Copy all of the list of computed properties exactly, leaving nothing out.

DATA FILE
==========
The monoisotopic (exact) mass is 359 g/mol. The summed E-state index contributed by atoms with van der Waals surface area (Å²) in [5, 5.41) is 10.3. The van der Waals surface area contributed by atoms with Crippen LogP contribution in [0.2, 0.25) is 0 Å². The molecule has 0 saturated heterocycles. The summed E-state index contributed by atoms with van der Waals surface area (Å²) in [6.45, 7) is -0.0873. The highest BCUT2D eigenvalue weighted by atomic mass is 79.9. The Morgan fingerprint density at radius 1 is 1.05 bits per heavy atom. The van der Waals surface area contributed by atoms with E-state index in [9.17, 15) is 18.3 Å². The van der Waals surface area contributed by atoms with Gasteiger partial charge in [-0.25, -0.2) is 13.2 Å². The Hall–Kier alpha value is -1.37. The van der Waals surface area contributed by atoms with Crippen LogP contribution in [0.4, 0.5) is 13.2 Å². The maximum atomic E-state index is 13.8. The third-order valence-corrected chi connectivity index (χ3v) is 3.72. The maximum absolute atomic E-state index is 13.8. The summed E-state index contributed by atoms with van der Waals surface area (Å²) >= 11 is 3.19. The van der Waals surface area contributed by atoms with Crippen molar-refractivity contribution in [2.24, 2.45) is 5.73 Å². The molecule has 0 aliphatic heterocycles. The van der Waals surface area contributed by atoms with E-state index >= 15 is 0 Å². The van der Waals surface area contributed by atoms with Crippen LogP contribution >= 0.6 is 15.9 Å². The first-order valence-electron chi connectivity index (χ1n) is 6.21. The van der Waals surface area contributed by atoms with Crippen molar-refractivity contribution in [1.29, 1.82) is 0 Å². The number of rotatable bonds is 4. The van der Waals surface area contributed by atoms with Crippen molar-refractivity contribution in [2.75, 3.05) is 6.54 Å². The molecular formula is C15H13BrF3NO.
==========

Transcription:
The monoisotopic (exact) mass is 359 g/mol. The summed E-state index contributed by atoms with van der Waals surface area (Å²) in [5, 5.41) is 10.3. The van der Waals surface area contributed by atoms with Crippen LogP contribution in [0.2, 0.25) is 0 Å². The molecule has 0 saturated heterocycles. The summed E-state index contributed by atoms with van der Waals surface area (Å²) in [6.45, 7) is -0.0873. The highest BCUT2D eigenvalue weighted by atomic mass is 79.9. The Morgan fingerprint density at radius 1 is 1.05 bits per heavy atom. The van der Waals surface area contributed by atoms with E-state index in [9.17, 15) is 18.3 Å². The van der Waals surface area contributed by atoms with Gasteiger partial charge in [-0.25, -0.2) is 13.2 Å². The Hall–Kier alpha value is -1.37. The van der Waals surface area contributed by atoms with Crippen LogP contribution in [0.4, 0.5) is 13.2 Å². The maximum atomic E-state index is 13.8. The third-order valence-corrected chi connectivity index (χ3v) is 3.72. The maximum absolute atomic E-state index is 13.8. The summed E-state index contributed by atoms with van der Waals surface area (Å²) >= 11 is 3.19. The van der Waals surface area contributed by atoms with Crippen molar-refractivity contribution in [2.24, 2.45) is 5.73 Å². The molecule has 0 aliphatic heterocycles. The van der Waals surface area contributed by atoms with E-state index >= 15 is 0 Å². The van der Waals surface area contributed by atoms with Crippen LogP contribution >= 0.6 is 15.9 Å². The first-order valence-electron chi connectivity index (χ1n) is 6.21. The van der Waals surface area contributed by atoms with Crippen molar-refractivity contribution in [1.29, 1.82) is 0 Å². The number of rotatable bonds is 4. The van der Waals surface area contributed by atoms with Crippen molar-refractivity contribution in [2.75, 3.05) is 6.54 Å². The molecular formula is C15H13BrF3NO.